Commission launches internet fee consultation full of biased questions
The European Commission has launched an “exploratory questionnaire” about telecom corporations wishing to levy an internet fee from online content providers. EDRi’s response outlines why that’s a ludicrous idea, a threat to net neutrality, and bad news for all internet users.
The European Commission’s “exploratory questionnaire” about the so-called Sending Party Pays idea—or “fair share” as the telecom lobbyists call it—is full of biased questions and misunderstandings of how the internet works.
For over a decade, large global telecom corporations and internet providers have been lobbying for an internet fee in which content providers like Netflix, Youtube and public broadcasters would pay the telecoms industry for letting their online content flow through their networks. It looks like the Commission has heard them, despite such an internet fee having been consistently rejected by governments, legislators, and regulators across the EU and around the world.
EDRi has therefore responded to this questionnaire in line with the quasi unanimous criticism by experts: Nothing has changed in the past 12 years that would merit a direct payment scheme where telecom corporations get paid twice for the same service: first by consumers who pay for their internet connection at home, and then by content providers who make online content available to those consumers.
A flawed premise
In fact, the entire premise on which such an internet fee—and the Commission’s questionnaire—are based, is fundamentally flawed. It wrongly implies that online content providers like video streaming services and public broadcasters were “generating” traffic and imposing it on network operators with no interaction by and little benefit for consumers. This creates a false causal link between costs for telecom operators and traffic increases; a type of “free-riding” of content providers which BEREC has disproven in their preliminary analysis in 2022 and in previous investigations in 2012 and 2017.
In reality, however, it is consumers who demand and download videos and other large volume content from the internet. For example, when a streaming service puts 1,000 terabyte of films on a server and makes it accessible to the internet, that creates zero traffic. Only once consumers stream those films via their internet provider’s network is any traffic being generated by them. Of course, the more films consumers request, the more traffic they generate, and that is exactly what they pay their internet provider for—if not what else?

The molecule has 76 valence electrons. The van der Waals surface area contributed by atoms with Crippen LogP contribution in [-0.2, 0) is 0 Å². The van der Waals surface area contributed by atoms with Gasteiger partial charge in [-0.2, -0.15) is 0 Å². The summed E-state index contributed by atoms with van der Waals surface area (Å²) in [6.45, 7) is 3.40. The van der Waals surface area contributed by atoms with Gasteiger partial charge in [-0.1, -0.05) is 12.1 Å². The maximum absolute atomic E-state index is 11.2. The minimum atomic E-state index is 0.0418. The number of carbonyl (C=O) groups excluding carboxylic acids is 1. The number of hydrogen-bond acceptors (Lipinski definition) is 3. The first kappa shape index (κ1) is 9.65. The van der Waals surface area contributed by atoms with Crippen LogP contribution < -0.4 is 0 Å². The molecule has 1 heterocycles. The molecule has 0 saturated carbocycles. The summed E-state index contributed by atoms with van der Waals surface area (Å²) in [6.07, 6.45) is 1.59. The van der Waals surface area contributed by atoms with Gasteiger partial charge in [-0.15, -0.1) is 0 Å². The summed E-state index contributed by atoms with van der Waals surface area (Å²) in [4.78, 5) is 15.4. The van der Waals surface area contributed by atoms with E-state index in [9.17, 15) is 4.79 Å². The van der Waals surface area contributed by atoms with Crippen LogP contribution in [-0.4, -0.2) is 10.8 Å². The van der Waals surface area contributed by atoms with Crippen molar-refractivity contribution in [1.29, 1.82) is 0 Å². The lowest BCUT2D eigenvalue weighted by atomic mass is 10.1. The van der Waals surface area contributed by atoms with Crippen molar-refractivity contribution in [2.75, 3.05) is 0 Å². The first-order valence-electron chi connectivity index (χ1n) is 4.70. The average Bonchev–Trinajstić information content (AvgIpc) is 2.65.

Ironically, until the European Court of Justice recently prohibited the practice of zero-rating, telecom corporations were incentivising traffic from large tech companies by not counting that traffic towards their subscribers’ data volume, effectively encouraging their customers to use more—and even unlimited—data from them. Now they are turning around and say that data will swamp, congest, and ruin their networks. It can’t be both.
Network fees won’t help public infrastructure, just private profits
The Commission claims that there was a need for “all digital players” to “contribute in a fair and proportionate manner to the costs of public goods, services and infrastructures to the benefit of all people living in the EU”. Yes, but telecom networks that make up the internet are not public infrastructure, are they? They are privately owned by some of the wealthiest corporations in the EU with billions of Euros of annual net profits.
Any additional financial contribution would benefit their owners and shareholders, not the public. Those networks also don’t generate value on their own. Nobody pays a subscription fee to be in a telecom network. It’s the content providers that create demand for internet access services and thereby for the product that telecom companies sell.
While it is tempting to think that additional internet fees would be used to improve those telecom networks, the evidence suggests the opposite. A study of the countries that charged the highest telephony access fees found a negative correlation between high fees and advanced telecom infrastructure deployment. In other words, high access fees harmed infrastructure deployment instead of fostering it.
If the EU wants to ensure that large tech companies like Netflix and Youtube contribute more to public utilities, the Commission should push for higher corporate tax. The so-called “fair share” idea as lobbied for by the telecom industry only helps the private profits of companies that happen to own physical networks and have political influence in key EU countries.
Ultimately, Sending Party Pays is the business model of the telephony era and it would be drastic departure from the open internet we know today. That is why we—together with consumer organisations like BEUC and the European telecom regulator BEREC—consistently raise concerns about the risks to net neutrality.
EDRi and its members will continue to oppose threats to net neutrality and the open internet as well as unfair attempts by big industries to milk content providers, and eventually consumers, for maximising their profits.